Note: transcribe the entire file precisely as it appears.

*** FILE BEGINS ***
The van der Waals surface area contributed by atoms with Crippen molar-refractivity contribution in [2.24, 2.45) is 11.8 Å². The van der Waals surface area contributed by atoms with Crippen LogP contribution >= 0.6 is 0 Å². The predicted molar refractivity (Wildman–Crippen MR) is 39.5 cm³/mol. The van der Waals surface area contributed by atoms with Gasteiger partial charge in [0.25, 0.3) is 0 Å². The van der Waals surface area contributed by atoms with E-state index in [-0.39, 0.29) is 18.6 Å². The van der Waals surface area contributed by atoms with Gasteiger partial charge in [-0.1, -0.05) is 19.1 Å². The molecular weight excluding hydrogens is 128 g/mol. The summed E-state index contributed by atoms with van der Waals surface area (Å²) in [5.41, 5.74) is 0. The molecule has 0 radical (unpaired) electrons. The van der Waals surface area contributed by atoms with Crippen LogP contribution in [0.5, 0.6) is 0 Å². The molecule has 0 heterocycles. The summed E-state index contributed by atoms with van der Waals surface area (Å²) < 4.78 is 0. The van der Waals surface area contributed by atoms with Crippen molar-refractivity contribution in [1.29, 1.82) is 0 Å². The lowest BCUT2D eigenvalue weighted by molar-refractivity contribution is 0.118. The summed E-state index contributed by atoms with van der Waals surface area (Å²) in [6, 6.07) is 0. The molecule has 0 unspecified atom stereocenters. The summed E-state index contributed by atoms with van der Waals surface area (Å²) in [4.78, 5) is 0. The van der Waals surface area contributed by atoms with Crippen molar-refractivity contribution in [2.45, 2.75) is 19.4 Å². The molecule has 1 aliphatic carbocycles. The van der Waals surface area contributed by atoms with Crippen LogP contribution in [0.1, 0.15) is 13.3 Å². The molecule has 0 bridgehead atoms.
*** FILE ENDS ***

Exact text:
The van der Waals surface area contributed by atoms with Crippen molar-refractivity contribution in [2.24, 2.45) is 11.8 Å². The van der Waals surface area contributed by atoms with Crippen LogP contribution >= 0.6 is 0 Å². The predicted molar refractivity (Wildman–Crippen MR) is 39.5 cm³/mol. The van der Waals surface area contributed by atoms with Gasteiger partial charge in [0.25, 0.3) is 0 Å². The van der Waals surface area contributed by atoms with E-state index in [-0.39, 0.29) is 18.6 Å². The van der Waals surface area contributed by atoms with Gasteiger partial charge in [-0.1, -0.05) is 19.1 Å². The molecular weight excluding hydrogens is 128 g/mol. The summed E-state index contributed by atoms with van der Waals surface area (Å²) in [5.41, 5.74) is 0. The molecule has 0 radical (unpaired) electrons. The van der Waals surface area contributed by atoms with Crippen LogP contribution in [0.5, 0.6) is 0 Å². The molecule has 0 heterocycles. The summed E-state index contributed by atoms with van der Waals surface area (Å²) < 4.78 is 0. The van der Waals surface area contributed by atoms with Crippen molar-refractivity contribution in [1.29, 1.82) is 0 Å². The lowest BCUT2D eigenvalue weighted by molar-refractivity contribution is 0.118. The summed E-state index contributed by atoms with van der Waals surface area (Å²) in [6, 6.07) is 0. The molecule has 0 unspecified atom stereocenters. The summed E-state index contributed by atoms with van der Waals surface area (Å²) in [4.78, 5) is 0. The van der Waals surface area contributed by atoms with Crippen molar-refractivity contribution in [2.45, 2.75) is 19.4 Å². The molecule has 1 aliphatic carbocycles. The van der Waals surface area contributed by atoms with Crippen LogP contribution in [0.1, 0.15) is 13.3 Å². The molecule has 0 bridgehead atoms.